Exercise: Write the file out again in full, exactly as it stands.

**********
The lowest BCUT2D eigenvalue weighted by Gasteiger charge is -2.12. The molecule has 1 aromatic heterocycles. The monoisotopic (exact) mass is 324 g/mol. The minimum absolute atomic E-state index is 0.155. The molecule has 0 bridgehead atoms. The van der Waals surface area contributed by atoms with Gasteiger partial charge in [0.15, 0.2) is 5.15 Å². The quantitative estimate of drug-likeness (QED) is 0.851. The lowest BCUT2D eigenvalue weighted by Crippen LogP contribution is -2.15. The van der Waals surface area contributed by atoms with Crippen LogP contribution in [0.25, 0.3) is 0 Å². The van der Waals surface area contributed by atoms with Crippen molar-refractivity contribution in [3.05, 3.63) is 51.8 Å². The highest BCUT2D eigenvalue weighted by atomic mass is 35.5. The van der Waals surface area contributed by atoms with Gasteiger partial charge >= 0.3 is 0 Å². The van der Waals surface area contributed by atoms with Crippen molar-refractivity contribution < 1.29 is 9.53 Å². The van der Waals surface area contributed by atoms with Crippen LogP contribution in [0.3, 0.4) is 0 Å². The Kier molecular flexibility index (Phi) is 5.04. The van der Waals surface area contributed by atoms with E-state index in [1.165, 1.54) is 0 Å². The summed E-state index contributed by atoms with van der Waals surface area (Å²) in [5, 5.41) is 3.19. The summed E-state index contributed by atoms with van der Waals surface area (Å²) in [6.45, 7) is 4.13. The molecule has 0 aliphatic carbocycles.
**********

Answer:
The lowest BCUT2D eigenvalue weighted by Gasteiger charge is -2.12. The molecule has 1 aromatic heterocycles. The monoisotopic (exact) mass is 324 g/mol. The minimum absolute atomic E-state index is 0.155. The molecule has 0 bridgehead atoms. The van der Waals surface area contributed by atoms with Gasteiger partial charge in [0.15, 0.2) is 5.15 Å². The quantitative estimate of drug-likeness (QED) is 0.851. The lowest BCUT2D eigenvalue weighted by Crippen LogP contribution is -2.15. The van der Waals surface area contributed by atoms with Crippen LogP contribution in [0.25, 0.3) is 0 Å². The van der Waals surface area contributed by atoms with Crippen molar-refractivity contribution in [3.05, 3.63) is 51.8 Å². The highest BCUT2D eigenvalue weighted by atomic mass is 35.5. The van der Waals surface area contributed by atoms with Gasteiger partial charge >= 0.3 is 0 Å². The van der Waals surface area contributed by atoms with Crippen molar-refractivity contribution < 1.29 is 9.53 Å². The van der Waals surface area contributed by atoms with Crippen LogP contribution in [0.3, 0.4) is 0 Å². The Kier molecular flexibility index (Phi) is 5.04. The van der Waals surface area contributed by atoms with E-state index in [1.165, 1.54) is 0 Å². The summed E-state index contributed by atoms with van der Waals surface area (Å²) in [5, 5.41) is 3.19. The summed E-state index contributed by atoms with van der Waals surface area (Å²) in [6.45, 7) is 4.13. The molecule has 0 aliphatic carbocycles.